Treasury Inspector General for Tax Administration

Office of Audit

Controls Over Real Property Management Have Improved; However, Additional Efforts Are Needed to Address Planned Staffing Increases

Issued on July 24, 2009


Highlights of Report Number: 2009-10-107 to the Internal Revenue Service Chief, Agency-Wide Shared Services, and the Chief Human Capital Officer.


As a result of its ongoing space reduction efforts, the Internal Revenue Service (IRS) has reduced its office space 7 percent since 2004.However, the IRS still faces a number of challenges in its ongoing efforts to effectively manage its space and associated costs.In February 2009, the IRS actively began planning for a hiring initiative which could increase the non-campus staffing by as much as 9 percent over the next 2 years.In addition, long-term space planning needs to consider the impact of workstation sharing, which could result in $6 million in future annual rent savings.


This audit was initiated as part of the TIGTA Office of Audit Fiscal Year 2008 Annual Audit Plan.Rental costs represent one of the IRSí largest nonpayroll expenditures.In Fiscal Years 2007 and 2008, total rent costs were $633 million and $629 million, respectively.The overall objective of this review was to determine whether the IRS is efficiently and effectively managing its office space and whether the IRS has taken adequate corrective actions in response to a previous TIGTA audit report.


Additional efforts are needed to address the space management challenges created by the planned increase in non-campus staffing.Specifically, until the IRS develops an overall estimate of planned hiring by location for Fiscal Years 2009 and 2010 and compares this estimate to existing space, it will be unable to fully plan for the hiring initiative.

The IRSí long-term space planning process also needs to be improved.For example, TIGTA found no evidence that the methodology used by the IRS in calculating long-term space needs routinely considered the impact of workstation sharing by IRS staff.Had the impact of workstation sharing been calculated in anticipating future space needs, TIGTA estimates that $6 million in annual rent could potentially be saved.

Finally, improvements are needed to ensure the accuracy of key management information regarding space.In order for the management information systems to enable the IRS to effectively track and monitor space management projects to meet the goal of reducing excess space, the systems need to have complete and accurate data.


TIGTA recommended that the IRS develop an overall estimate of planned hiring by location and compare this estimate to existing space and develop a comprehensive national policy regarding workstation sharing for flexi-place employees.TIGTA also recommended the IRS reevaluate all significant in-process and planned space reduction projects based on the additional space needs created by the planned hiring initiative, perform a reassessment of the projected long-term space requirements for non-campus facilities, and revise the IRSí overall space utilization goal.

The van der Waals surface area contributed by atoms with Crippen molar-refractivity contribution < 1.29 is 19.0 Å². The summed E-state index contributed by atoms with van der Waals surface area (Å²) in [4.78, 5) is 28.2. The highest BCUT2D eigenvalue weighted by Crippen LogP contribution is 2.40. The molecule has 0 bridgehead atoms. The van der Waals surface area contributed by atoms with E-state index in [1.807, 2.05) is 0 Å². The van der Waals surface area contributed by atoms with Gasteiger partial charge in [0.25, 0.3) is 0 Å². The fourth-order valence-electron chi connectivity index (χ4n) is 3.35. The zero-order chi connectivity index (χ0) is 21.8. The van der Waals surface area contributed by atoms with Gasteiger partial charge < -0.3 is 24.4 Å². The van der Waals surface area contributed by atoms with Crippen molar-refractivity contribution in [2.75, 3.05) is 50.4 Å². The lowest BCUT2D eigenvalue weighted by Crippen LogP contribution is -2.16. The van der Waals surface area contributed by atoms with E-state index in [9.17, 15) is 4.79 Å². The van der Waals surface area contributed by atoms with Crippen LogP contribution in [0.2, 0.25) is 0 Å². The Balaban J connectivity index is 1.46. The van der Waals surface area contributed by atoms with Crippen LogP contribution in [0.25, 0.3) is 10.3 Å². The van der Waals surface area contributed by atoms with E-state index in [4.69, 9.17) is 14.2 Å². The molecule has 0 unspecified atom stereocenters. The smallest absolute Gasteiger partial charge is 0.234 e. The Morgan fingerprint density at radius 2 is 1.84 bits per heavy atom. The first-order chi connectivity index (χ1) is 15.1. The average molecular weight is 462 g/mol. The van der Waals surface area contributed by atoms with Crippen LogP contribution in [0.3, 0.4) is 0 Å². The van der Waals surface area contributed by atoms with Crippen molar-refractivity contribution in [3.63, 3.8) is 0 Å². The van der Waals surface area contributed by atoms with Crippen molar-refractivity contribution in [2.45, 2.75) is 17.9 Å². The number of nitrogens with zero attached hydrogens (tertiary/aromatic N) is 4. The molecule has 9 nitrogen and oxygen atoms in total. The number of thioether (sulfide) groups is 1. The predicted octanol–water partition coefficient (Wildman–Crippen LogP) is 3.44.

TIGTA further recommended the IRS develop procedures requiring that future building level space needs assessments consider the impact of workstation sharing and be periodically reconciled to agency-wide projected staffing levels. Finally, TIGTA recommended the IRS reinforce the need to perform periodic validations of space data, expand guidance regarding these evaluations, and ensure that its project tracking system is updated to include all key information for significant in-process projects.

IRS management agreed with all of the recommendations.The IRS is in the process of capturing information to identify sites where space deficiencies exist and formulating housing solutions.In addition, the IRS plans to develop a flexi-place policy that will address shared workstations and revise its asset management plans to reflect the impact of the hiring initiative.

The IRS also plans to develop procedures to annually reconcile the aggregate asset management planís staffing projections against total projected staffing levels.The IRS plans to establish an overall space utilization goal of 85 percent of workstations utilized and has issued a memorandum on validating space data.Lastly, the IRS updated the nine significant in-progress rent reduction projects in the project tracking system.


To view the report, including the scope, methodology, and full IRS response, go to:

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